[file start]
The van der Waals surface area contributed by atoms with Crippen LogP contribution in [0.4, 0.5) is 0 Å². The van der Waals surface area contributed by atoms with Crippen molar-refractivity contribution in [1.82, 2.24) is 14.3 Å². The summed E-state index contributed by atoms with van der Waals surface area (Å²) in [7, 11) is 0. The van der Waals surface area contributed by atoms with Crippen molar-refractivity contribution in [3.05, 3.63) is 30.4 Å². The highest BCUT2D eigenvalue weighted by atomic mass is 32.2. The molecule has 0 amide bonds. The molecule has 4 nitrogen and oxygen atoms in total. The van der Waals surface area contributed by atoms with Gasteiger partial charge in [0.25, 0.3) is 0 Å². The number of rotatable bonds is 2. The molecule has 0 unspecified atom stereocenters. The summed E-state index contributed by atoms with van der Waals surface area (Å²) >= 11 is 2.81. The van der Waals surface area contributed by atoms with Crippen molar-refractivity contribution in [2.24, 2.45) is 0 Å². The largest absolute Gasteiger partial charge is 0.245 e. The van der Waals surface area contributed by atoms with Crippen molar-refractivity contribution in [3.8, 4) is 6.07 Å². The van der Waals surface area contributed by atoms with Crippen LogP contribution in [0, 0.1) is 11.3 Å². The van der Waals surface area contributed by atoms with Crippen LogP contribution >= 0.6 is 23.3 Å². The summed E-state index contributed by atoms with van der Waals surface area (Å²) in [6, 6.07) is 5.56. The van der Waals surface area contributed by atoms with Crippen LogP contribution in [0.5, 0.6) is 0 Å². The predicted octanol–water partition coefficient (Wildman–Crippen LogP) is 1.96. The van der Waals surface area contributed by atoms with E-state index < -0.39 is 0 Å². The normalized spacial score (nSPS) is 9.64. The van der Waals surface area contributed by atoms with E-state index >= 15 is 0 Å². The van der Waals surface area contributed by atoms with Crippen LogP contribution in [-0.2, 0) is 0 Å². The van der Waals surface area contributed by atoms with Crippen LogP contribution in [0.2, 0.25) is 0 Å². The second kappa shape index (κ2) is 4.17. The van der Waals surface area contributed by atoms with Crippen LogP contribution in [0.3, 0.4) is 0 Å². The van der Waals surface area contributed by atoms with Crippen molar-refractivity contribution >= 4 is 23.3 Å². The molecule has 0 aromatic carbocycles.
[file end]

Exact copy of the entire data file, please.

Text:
The van der Waals surface area contributed by atoms with Crippen LogP contribution in [0.4, 0.5) is 0 Å². The van der Waals surface area contributed by atoms with Crippen molar-refractivity contribution in [1.82, 2.24) is 14.3 Å². The summed E-state index contributed by atoms with van der Waals surface area (Å²) in [7, 11) is 0. The van der Waals surface area contributed by atoms with Crippen molar-refractivity contribution in [3.05, 3.63) is 30.4 Å². The highest BCUT2D eigenvalue weighted by atomic mass is 32.2. The molecule has 0 amide bonds. The molecule has 4 nitrogen and oxygen atoms in total. The van der Waals surface area contributed by atoms with Gasteiger partial charge in [0.25, 0.3) is 0 Å². The number of rotatable bonds is 2. The molecule has 0 unspecified atom stereocenters. The summed E-state index contributed by atoms with van der Waals surface area (Å²) >= 11 is 2.81. The van der Waals surface area contributed by atoms with Crippen molar-refractivity contribution in [2.24, 2.45) is 0 Å². The largest absolute Gasteiger partial charge is 0.245 e. The van der Waals surface area contributed by atoms with Crippen molar-refractivity contribution in [3.8, 4) is 6.07 Å². The van der Waals surface area contributed by atoms with Crippen LogP contribution in [0, 0.1) is 11.3 Å². The van der Waals surface area contributed by atoms with Crippen LogP contribution >= 0.6 is 23.3 Å². The summed E-state index contributed by atoms with van der Waals surface area (Å²) in [6, 6.07) is 5.56. The van der Waals surface area contributed by atoms with Crippen LogP contribution in [0.5, 0.6) is 0 Å². The predicted octanol–water partition coefficient (Wildman–Crippen LogP) is 1.96. The van der Waals surface area contributed by atoms with E-state index < -0.39 is 0 Å². The normalized spacial score (nSPS) is 9.64. The van der Waals surface area contributed by atoms with E-state index >= 15 is 0 Å². The van der Waals surface area contributed by atoms with Crippen LogP contribution in [-0.2, 0) is 0 Å². The van der Waals surface area contributed by atoms with Crippen LogP contribution in [0.2, 0.25) is 0 Å². The second kappa shape index (κ2) is 4.17. The van der Waals surface area contributed by atoms with Crippen LogP contribution in [0.3, 0.4) is 0 Å². The van der Waals surface area contributed by atoms with Crippen molar-refractivity contribution >= 4 is 23.3 Å². The molecule has 0 aromatic carbocycles.